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THE SUNDAY PROFILE

Labor of Love

On the Job and at Home, Marriage Is a Real Union for Work Force Organizers Maria Elena Durazo and Miguel Contreras

March 09, 1997|BOB SIPCHEN | TIMES STAFF WRITER

Controversial . . , " Miguel Contreras says, introducing Maria Elena Durazo with adjectives culled from press clips. "Confrontational . . . agitational. . . ."

Los Angeles' top union leader, Contreras wears a gray suit and dignified, gentle demeanor. Durazo has a presence more like the raised-fist graphics on her yellow T-shirt.

When the two meet onstage at this UCLA "teach-in," their body language--a slight, self-deprecating bow from Durazo, faint mutual smiles--is an intricate study in the dynamics of power.

Both, after all, are critical players at a critical moment in Los Angeles' labor history. It's the third week in February, and the national AFL-CIO has come to town to declare that this polyglot megalopolis will demonstrate that unions can defend "working families" in the new global economy. As Contreras says, "From tortillas to tourism, it's here in L.A."

And here in L.A., where largely minority janitors and hotel workers are the latest to organize what they see as a fight for dignity in an era of mega-mergers and disposable employees, Contreras and Durazo work against the same sort of resistance that has opposed labor activists since the dawn of the Industrial Revolution.

This day, there's something else going on in the handshake that links Contreras, the secretary-treasurer of the powerful County Federation of Labor, and Durazo, who heads the high-profile hotel and restaurant employees' union.

Perceiving an ever-so-slight linger in the leaders' touch, one activist whispers to another: "They're married, you know." Before they can explore that bit of gossip, though, Durazo steps behind the mike.

"We've got to loosen up a bit!" she yelps.

When she finishes her swaying, sloganeering, bilingual spiel with the debatable promise "We're going to make L.A. a union town," the 200 or so people in the audience give her one of those rhythmic, all-fired-up, clap-clap-clap ovations.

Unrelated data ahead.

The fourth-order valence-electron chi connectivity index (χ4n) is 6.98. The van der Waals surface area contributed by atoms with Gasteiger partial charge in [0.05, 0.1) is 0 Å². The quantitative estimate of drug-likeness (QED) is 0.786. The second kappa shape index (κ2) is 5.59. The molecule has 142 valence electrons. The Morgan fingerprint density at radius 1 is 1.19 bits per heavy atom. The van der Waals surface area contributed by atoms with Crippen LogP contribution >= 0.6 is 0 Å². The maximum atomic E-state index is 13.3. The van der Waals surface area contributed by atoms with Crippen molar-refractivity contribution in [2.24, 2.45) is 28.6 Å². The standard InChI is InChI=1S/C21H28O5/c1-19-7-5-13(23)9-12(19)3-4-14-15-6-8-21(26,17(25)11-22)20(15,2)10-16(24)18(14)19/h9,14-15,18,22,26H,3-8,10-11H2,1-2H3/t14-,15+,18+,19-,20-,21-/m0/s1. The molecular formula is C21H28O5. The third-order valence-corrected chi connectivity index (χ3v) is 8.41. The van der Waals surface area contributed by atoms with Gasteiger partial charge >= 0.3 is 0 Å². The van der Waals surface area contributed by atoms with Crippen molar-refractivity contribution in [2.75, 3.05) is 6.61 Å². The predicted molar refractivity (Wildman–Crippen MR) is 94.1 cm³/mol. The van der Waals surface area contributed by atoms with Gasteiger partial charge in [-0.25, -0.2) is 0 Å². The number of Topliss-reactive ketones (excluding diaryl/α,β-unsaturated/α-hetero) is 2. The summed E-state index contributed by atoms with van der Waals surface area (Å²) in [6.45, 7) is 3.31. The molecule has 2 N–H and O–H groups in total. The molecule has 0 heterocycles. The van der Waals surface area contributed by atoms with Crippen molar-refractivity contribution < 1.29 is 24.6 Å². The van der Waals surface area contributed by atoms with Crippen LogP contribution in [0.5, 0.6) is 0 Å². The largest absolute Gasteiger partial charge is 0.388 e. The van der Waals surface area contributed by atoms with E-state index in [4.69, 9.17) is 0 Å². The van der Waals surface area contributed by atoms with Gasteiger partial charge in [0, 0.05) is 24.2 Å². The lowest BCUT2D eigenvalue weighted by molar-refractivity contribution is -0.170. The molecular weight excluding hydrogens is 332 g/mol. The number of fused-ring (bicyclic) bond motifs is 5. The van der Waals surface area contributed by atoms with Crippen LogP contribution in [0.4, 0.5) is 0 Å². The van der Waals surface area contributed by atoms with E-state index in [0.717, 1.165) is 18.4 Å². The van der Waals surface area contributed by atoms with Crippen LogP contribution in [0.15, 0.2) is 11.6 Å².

Then, when the applause finally fades to silence, an old bald guy with a white beard stands up like the ghost of Joe Hill and startles the room with a bellow: "Organize! Turn it around! Make L.A. a union town!" And darned if the crowd doesn't pick up the chant and get the place rockin' all over again.

Onstage, Contreras watches Durazo with a smile that is personal and political--that suggests both affection and respect. It's a respect he learned the hard way.

*

Contreras and Durazo were born one year and 75 miles apart, in the sort of dusty San Joaquin Valley towns that feed America.

A middle child among six sons, Contreras grew up in a shack on a grower's 400-acre grape and tree fruit ranch near Dinuba.

Durazo's father, like Contreras', came to the U.S. in the 1940s, when growers and other employers pushed through the bracero program to help assure a steady labor force. But unlike the Contrerases, the Durazo family never stayed put.

"Depending on where the crop was and where my mom was pregnant, that's where we were born," says Durazo, who entered the world in 1953 in Madera, the seventh child, with four more to follow.

Contreras and Durazo tell their stories on a Sunday morning, in their pleasant home on a tree-shaded Los Angeles street that has already sprouted several pink and green nylon Easter Bunny flags on front porches.

Like much in their lives, the interview is the result of negotiation. Contreras had wanted to put it off. Durazo preferred doing it promptly. After the teach-in, she approached her husband. He blanched. Then he smiled. "OK," he said, "but I get to skip church."

So here they sit, a platter of pan dulce set on a child's plastic table before them, in a room with white carpet, well-stocked bookcases and walls displaying the obligatory Angeleno earthquake cracks.

From time to time as the couple talk, 6-year-old Michael roars in like a missile, lodging himself headfirst in the white couch on which his parents sit side by side, telling their parallel tales.

At 5, Durazo began hauling pails of water to the workers. Soon she joined them, picking grapes, nectarines, peaches, plums, olives, tomatoes and string beans.

"Here's my crew," Durazo's father would tell growers as his family jumped from the old flatbed truck that carried them up and down the California-Oregon agricultural corridors.

"My dad took a lot of pride in his work," Durazo says. "He loved working in the fields. He really believed in nature and the land and the harvest."

Durazo's mother, who often worked in canneries, took a more business-minded approach: "You've got to argue! You've got to get more," she'd tell her husband. "She was feisty," Durazo says.

Durazo paints her childhood more as a lark than a hardship. She smiles fondly in recalling the wailing guitars and accordions of the open-air community dances her parents still love; she giggles at an old photograph of herself and her sisters dressed up to entertain the family as the Supremes or Shirelles.

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